Pittsburgh Rooker 0-1 at Chicago
Frailing 1-0, 2:30 p.m.
San Diego Grief 0-2 at Atlanta Bar-
rison 0-2, 7:35 p.m.
St. Louis McGlothen 1-0 at Phila.
delphia Echeuler 0-1 or Lonborg 0-1,
7:35 p.m.y
San Francisco Bradley 1-1 at Hous-


California 7 3 .700 -
Minnesota 5 3 .625 1
Oakland 6 4 .600 1
Texas 6 5 .546 1 Z
Kansas City 3 5 .375 3
Chicago 1 8 .111 5H
Wednesday's Games
Baltimore 6, Detroit 1
Boston 4, New York 3
Milwaukee 5, Cleveland 4
Texas 4, Kansas City 2
Minnesota at California, inc.
Chicago at Oakland, inc.
Thursday's Games
Boston, wise 1-0 at New York, Me-
dich 1-1, 2 p.m.
Minnesota, Blyleven 2-0 at California,
Tanana 2-0, 4 p.m.
Baltimore, McNally 1-1 at Detroit,
Lolich 0-3, 8 p.m.
Only Games scheduled.

Golfers prepare for Keppier

A Concert of Jewis Music
from the late Renaissance to the present
Directed by ELLEN KATZ
8 p.m. Greene Lounge, East Quad

The Michigan golfers will travel
down to Columbus, Ohio this week-
end where they will participate in
the sixth annual Kepler Invitation-
al Golf Tournament.
The Kepler classic which will be
held on the Ohio State University
golf course is the second tourna-
ment of the 1974 season for the
Rounding out the squad at this
point are co-captains Rene Des-
marias and Craig Dhio, Louis
Meldman and Tom McParlan. Two
other players yet to be named will
complete the Wolverine squad.
Michigan comes off an excellent
showing in the Miami Invitational,
which was held last month. In that
tournament, the Wolverine golfers
earned a sixth-place berth out of
a field of thirty-seven teams.
Michigan compiled the lowest score
of any northern school in that
The Kepler tourney will contain
teams from the Big Ten and Mid-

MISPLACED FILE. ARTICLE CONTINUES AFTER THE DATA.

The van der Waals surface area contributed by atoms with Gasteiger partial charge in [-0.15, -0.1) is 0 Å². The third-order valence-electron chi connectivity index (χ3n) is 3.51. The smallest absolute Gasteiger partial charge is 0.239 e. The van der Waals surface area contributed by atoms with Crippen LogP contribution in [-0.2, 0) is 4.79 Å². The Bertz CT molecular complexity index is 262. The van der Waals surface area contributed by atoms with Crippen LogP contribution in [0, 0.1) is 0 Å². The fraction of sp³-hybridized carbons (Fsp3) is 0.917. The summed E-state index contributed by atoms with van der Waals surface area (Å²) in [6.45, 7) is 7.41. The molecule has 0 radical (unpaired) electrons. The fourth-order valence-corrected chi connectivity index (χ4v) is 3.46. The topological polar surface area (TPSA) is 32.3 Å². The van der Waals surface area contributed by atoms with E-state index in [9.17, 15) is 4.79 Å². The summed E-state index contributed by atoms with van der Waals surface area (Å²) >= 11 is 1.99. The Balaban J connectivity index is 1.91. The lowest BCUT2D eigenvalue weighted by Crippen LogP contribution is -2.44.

America conferences.
"We have a good chance to win,"
assistant Wolverine coach Jim
Lipe speculated. "I expect Tom
McParlan and Rene Desmarias to
be our lowest scorers. Either one
could individually win the tourna-
"They have the ability to win
anytime," Lipe declared.
McParlan. posted the lowest
score of any competing Wolverine
golfer in the recent Miami Tourna-
The Wolverines stiffist competi-
tion should come from the Ohio
schools. "They've had better
weather and have ; gotten a good
jump on us as far as actual prac-
tice is concerned," assistant coach
Lipe said.
"Right now I think we're about
the number two or three team in

the conference," head coach BillI
Newcomb stated.
"Indiana is the best team I
think. They beat us down in Miami
and should win the Big Ten," New-
comb said.
This is the sixth year Michigan
has competed in the Kepler tourna-
ment. The Wolverines have never
finished better than seventh.
After the Kepler Invitational, the
Wolverine golfers will head for the
University of Miami at Ohio where,
on April 29, they will compete in
the Mid-Amedica championship
Stickers slash
Down by four goals in the

second period, the Michigan Wol-
verines stormed from behind to
edge the Michigan State Spar-
tans, 8-7, in a Lacrosse contest
at East Lansing.
The Wolverine scoring was paced
by Steve Bissel's three goals. Don
Holman contributed four assists,
while netminder Tim Cotter had
ten saves for Michigan, now 7-2 on
the year.
The Michigan stickmen will
complete their season this Sun-
day against the University of
Illinois at 2:00 on the Tartan
Turf south of Yost Ice Arena.

rmiEx852- 2575


Starting at 6:00 p.m. Friday, April 19th
until Sunday, April 21st



in commemoration of
as designated by the world Jewish community
HOLOCAUST Memorial Day





Local Board Elections
Wednesday and Thursday in the Fishbowl



Arcade 5
618 Church Street

In Memoriam of the Holocaust an Appreciation by:
"To Be Silent Or To Speak"
"Flowers from Hell"

PIRGIM-the Public Interest Research Group in
Michigan-is a social change organization created,
funded, and controlled by the college and1 un iver-






Back to Top

© 2024 Regents of the University of Michigan